Marylebone High Street is undoubtedly one of the prettiest addresses in London (despite its proximity to hectic Oxford Street). Providores, the Conran Shop, Rococo Chocolates, Divertimenti, Cucina Caldesi and La Fromagerie, just around the corner, are some of the places I love to visit whenever I am in the area.
I would have probably missed Café Luc in one of these trips had I not been invited by Massey Travel for a meal there this summer. Since my first visit, I have had the chance to return to this Belgian brasserie a number of times with friends, so this is a round-up of the five or so meals I had there this year.
French resident chef David Collard, former executive head chef at five star Langham Hotel, has worked with other top chefs including Joel Robuchon at Restaurant Gormand, Marcus Waring at Petrus and Michael Caines at Gidleigh Park. I had the pleasure of meeting David on a couple of occasions, and more recently he showed me around his kitchen and demonstrated how he prepares one of Café Luc’s signature dishes – Steak Tartare.
Growing up in Brazil, I used to love eating kibbeh nayyeh (raw minced beef or lamb mixed with bulghur wheat, and seasoned with onions, mint and olive oil) in the many Syrian restaurants there, so I am a real fan of the European equivalent of this loved dish – “Steak Tartare”.
Café Luc’s did not disappoint – the meat, a 21-day dry aged LMC ("leg of mutton cut") of beef supplied by Finclass Butchers, was ultra fresh, silken and well seasoned with onions, mustard and capers among other spices. I really loved this dish but felt that the texture could have been slightly improved had the meat been finely chopped as opposed to minced. At £7.50 for a starter portion (£17 as a main), I also thought it was rather well priced.
Another excellent à la carte starter was the “Crab Tian” @ £10.50 – a beautifully presented dish made of Cornish crab with avocado, tomato dressing and quail egg which I enjoyed on two of my visits.
One of my favourite à la carte main courses was the “Roasted Partridge” served with caramelised chicory, foie gras and truffle shavings and @ £18.50, it was again very good value.
The “Chicken in Champagne” served with wild mushrooms, diced bacon and papparedelle pasta @ £16.80 (apparently one of David’s family recipes) had a deliciously creamy sauce and earthy flavours from the mushrooms which combined well with the pasta and grilled chicken.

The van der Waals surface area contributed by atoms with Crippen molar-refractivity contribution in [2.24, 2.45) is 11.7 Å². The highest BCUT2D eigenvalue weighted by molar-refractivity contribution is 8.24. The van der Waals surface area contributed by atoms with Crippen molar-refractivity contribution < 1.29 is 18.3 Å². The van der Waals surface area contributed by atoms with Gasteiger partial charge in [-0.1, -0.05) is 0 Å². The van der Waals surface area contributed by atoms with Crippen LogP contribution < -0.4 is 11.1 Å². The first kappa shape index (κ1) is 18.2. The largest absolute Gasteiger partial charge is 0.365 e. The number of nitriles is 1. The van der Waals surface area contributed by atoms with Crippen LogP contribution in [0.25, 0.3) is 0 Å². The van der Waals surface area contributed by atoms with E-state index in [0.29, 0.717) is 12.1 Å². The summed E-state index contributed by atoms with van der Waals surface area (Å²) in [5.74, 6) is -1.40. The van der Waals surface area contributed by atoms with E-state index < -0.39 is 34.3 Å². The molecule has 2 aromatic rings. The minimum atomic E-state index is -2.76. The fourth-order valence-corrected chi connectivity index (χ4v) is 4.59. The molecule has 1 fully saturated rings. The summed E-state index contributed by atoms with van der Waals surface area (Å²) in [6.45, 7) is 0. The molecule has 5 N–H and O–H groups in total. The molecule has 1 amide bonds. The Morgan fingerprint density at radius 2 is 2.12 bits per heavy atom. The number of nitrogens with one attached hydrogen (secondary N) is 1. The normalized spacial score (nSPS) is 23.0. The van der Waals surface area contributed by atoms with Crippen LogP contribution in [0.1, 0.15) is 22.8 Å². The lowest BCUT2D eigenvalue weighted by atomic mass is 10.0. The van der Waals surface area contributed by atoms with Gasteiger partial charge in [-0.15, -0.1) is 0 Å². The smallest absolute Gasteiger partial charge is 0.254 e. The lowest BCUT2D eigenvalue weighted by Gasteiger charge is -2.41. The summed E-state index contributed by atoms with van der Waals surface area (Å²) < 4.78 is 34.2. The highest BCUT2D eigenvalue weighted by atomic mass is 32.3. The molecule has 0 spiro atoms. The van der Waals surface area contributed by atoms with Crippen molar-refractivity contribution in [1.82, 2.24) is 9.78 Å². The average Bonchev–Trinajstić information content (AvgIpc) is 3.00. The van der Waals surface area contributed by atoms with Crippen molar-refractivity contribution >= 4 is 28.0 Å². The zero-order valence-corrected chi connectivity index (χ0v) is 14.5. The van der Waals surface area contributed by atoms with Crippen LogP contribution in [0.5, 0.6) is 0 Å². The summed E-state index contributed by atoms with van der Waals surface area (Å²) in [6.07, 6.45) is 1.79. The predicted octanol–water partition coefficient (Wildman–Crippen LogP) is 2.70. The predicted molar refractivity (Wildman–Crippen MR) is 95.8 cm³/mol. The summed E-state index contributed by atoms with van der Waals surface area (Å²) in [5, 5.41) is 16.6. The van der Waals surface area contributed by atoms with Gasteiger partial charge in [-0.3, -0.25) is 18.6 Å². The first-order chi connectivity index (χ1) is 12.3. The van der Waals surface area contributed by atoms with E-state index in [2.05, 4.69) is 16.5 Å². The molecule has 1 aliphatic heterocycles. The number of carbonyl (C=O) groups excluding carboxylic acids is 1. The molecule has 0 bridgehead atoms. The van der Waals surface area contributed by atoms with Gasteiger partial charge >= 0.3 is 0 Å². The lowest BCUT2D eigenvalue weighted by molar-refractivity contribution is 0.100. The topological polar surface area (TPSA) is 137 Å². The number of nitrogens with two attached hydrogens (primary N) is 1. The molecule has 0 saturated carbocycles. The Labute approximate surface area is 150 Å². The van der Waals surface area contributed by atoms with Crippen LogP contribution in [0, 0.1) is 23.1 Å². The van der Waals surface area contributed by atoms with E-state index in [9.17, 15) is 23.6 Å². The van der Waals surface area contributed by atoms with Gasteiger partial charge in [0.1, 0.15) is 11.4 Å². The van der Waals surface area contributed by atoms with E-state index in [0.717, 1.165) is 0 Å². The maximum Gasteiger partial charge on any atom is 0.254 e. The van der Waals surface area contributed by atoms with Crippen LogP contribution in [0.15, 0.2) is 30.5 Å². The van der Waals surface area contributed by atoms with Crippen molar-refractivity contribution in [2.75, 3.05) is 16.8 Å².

Two of the most popular desserts are the "Roasted Pineapple" @ £7 served with coconut sorbet and pistachio, and the "Apple Tart" @ £6.50 with caramel and Grand Marnier sauce.
Some of the highlight dishes that I had from the set menu included:
"Fine smoked salmon, English crumpet and horseradish cream"
"Terrine of duck confit with foie gras and served with toasted sourdough"
"Pea risotto with aged Parmesan, and wild rocket"
"Steak with peppercorn sauce and pommes frites"
"Crème Brulée au Nutella"
"Lemon tarte with raspberries and chantilly"
The wine list is primarily old world and rather comprehensive with a large number of bottles also available by the glass or carafe. Of the entire wine menu, there are only two bottles priced below £20 (at £18.50), and despite some of the wines being available on tap, I still felt that the mark up was slightly excessive (the cheapest 500ml carafe on tap was priced at £15.30).
On my first visit, the sommelier suggested a bottle of 08 Patrimonio by Domaine Leccia. Patrimonio was Corsica’s first Appellation region (AOC), where the native “Nieluccio” varietal is used. The wine was terrific with black fruit (cherries) and vanilla aromas, full bodied and with great complexity but sadly a price tag to match.
Service at Café Luc can be inconsistent – I have had the most attentive service there (both as an invited reviewer and as an anonymous paying customer) but there was more than one occasion when I felt it was a tad rushed and impersonal.
Cafe Luc is offering a set menu for £1 for lunch, afternoon tea or dinner. There are 15 3-course set menus available per day for the period of Friday 7th January until 7th February 2011. To find out when to book – subscribe to their mailing list, Facebook page or follow them on Twitter (@CafeLuc_)
Thanks to Massey Travel for introducing me to Cafe Luc.
Cost: the set menu is priced at £15.50 while the à la carte menu would cost around £35 for a 3-course meal (excl. drinks).
Likes: the Patrimonio Corsican wine was excellent (although expensive), as were the crab tian, steak tartare and Nutella crème brulée. The set menu @ £15.50 is in my opinion excellent value.
Dislikes: inconsistent service and a wine list with very few affordable options.